Casby Harrison, who was a partner in a prominent Providence law firm before leaving that practice to open his own office in South Providence’s multi-cultural community, was recently elected chairperson of the board of the Rhode Island Black Business Association.
Harrison has been a full-time lawyer for more than 35 years, a career that included two years as Deputy Legal Counsel to Gov. Bruce Sundlun.
Harrison assumes the leadership of an organization that says it is committed to “changing the economic landscape for micro and small businesses in Rhode Island. RIBBA remains a solid voice for the Black business community, while continuously refocusing its efforts to meet the ever-changing needs of our members and the larger community.”
On its website, RIBBA says it embraces “diversity and celebrates the contributions of people of all backgrounds regardless of ethnicity, race, gender, disabilities, socioeconomic status, culture, sexual orientation, and gender identity.”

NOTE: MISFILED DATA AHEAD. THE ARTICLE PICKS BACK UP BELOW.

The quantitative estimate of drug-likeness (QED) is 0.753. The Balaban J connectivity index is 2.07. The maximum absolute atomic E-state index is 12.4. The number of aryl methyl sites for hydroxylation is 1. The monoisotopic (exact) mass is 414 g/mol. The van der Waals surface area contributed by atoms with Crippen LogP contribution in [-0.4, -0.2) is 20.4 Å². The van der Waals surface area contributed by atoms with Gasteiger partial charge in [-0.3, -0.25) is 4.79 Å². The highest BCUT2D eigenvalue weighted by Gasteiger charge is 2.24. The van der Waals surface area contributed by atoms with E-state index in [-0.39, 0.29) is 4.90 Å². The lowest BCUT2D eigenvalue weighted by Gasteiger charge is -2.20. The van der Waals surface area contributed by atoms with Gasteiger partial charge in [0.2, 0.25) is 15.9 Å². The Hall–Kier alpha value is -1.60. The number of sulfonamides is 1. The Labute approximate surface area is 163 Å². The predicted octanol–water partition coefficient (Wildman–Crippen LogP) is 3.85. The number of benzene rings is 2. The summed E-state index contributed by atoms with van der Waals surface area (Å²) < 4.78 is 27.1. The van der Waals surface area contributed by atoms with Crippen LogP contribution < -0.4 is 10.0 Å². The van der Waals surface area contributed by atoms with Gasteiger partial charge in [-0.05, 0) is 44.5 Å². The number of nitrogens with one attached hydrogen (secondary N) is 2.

Harrison, on his website, says he believes through law he can “help others confront their adversaries and, in some cases, to change people’s live for the better.” He says that in his career he mostly represented “victims of broken contracts caused by the unscrupulous, victims of tragic accidents caused by the negligence of others, and victims of discrimination and/or retaliation in the workplace.”
He began his career at the law firm of Levy, Goodman, Semonoff & Gorin, which later merged to become Tillinghast, Licht & Semonoff. He left the firm in 1990 to become Gov. Sundlun’s Deputy Legal Counsel and returned two years later when he was named a partner in the firm.
In 1999 he opened his own law office in a building on Broad Street in Providence’s south side. He said then that he wanted to serve that underserved neighborhood and become a role model for youth in the community.
His website says that “he sought a greater opportunity to assist businesses and people in the underserved Providence areas, particularly those in the minority community.” His practice has grown to where he represents a wide array of clients in Rhode Island and Massachusetts.
A graduate of the University of Dayton and the University of the District of Columbia/David A. Clarke School of Law, Harrison is admitted to practice law in Rhode Island and Massachusetts.
He currently serves on the Providence Police Advisory Board and has been involved in leadership positions for City Year Rhode Island, the National Conference for Christians & Jews, Bannister House, the Providence Plan, and Big Brothers of Rhode Island.